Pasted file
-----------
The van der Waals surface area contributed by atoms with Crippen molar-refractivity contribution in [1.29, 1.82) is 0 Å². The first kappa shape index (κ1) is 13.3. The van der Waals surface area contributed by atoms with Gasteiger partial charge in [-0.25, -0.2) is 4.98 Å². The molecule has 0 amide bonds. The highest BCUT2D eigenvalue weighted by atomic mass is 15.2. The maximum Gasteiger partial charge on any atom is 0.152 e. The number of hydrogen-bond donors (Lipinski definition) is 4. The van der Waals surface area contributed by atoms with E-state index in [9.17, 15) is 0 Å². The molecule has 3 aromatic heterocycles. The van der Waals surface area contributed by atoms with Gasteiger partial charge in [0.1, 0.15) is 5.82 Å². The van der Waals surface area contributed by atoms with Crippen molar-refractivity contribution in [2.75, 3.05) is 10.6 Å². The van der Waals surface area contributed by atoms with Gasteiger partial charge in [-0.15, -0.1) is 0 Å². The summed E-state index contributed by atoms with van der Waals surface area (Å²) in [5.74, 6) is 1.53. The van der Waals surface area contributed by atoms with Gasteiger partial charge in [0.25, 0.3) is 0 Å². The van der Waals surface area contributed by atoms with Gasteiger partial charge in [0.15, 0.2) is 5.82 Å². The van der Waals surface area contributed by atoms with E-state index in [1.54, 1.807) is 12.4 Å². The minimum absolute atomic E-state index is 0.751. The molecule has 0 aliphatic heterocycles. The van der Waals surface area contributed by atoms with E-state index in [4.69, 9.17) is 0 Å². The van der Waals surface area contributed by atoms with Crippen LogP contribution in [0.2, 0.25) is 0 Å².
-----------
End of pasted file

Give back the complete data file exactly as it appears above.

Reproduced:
The van der Waals surface area contributed by atoms with Crippen molar-refractivity contribution in [1.29, 1.82) is 0 Å². The first kappa shape index (κ1) is 13.3. The van der Waals surface area contributed by atoms with Gasteiger partial charge in [-0.25, -0.2) is 4.98 Å². The molecule has 0 amide bonds. The highest BCUT2D eigenvalue weighted by atomic mass is 15.2. The maximum Gasteiger partial charge on any atom is 0.152 e. The number of hydrogen-bond donors (Lipinski definition) is 4. The van der Waals surface area contributed by atoms with E-state index in [9.17, 15) is 0 Å². The molecule has 3 aromatic heterocycles. The van der Waals surface area contributed by atoms with Gasteiger partial charge in [0.1, 0.15) is 5.82 Å². The van der Waals surface area contributed by atoms with Crippen molar-refractivity contribution in [2.75, 3.05) is 10.6 Å². The van der Waals surface area contributed by atoms with Gasteiger partial charge in [-0.15, -0.1) is 0 Å². The summed E-state index contributed by atoms with van der Waals surface area (Å²) in [5.74, 6) is 1.53. The van der Waals surface area contributed by atoms with Gasteiger partial charge in [0.25, 0.3) is 0 Å². The van der Waals surface area contributed by atoms with Gasteiger partial charge in [0.15, 0.2) is 5.82 Å². The van der Waals surface area contributed by atoms with E-state index in [1.54, 1.807) is 12.4 Å². The minimum absolute atomic E-state index is 0.751. The molecule has 0 aliphatic heterocycles. The van der Waals surface area contributed by atoms with E-state index in [4.69, 9.17) is 0 Å². The van der Waals surface area contributed by atoms with Crippen LogP contribution in [0.2, 0.25) is 0 Å².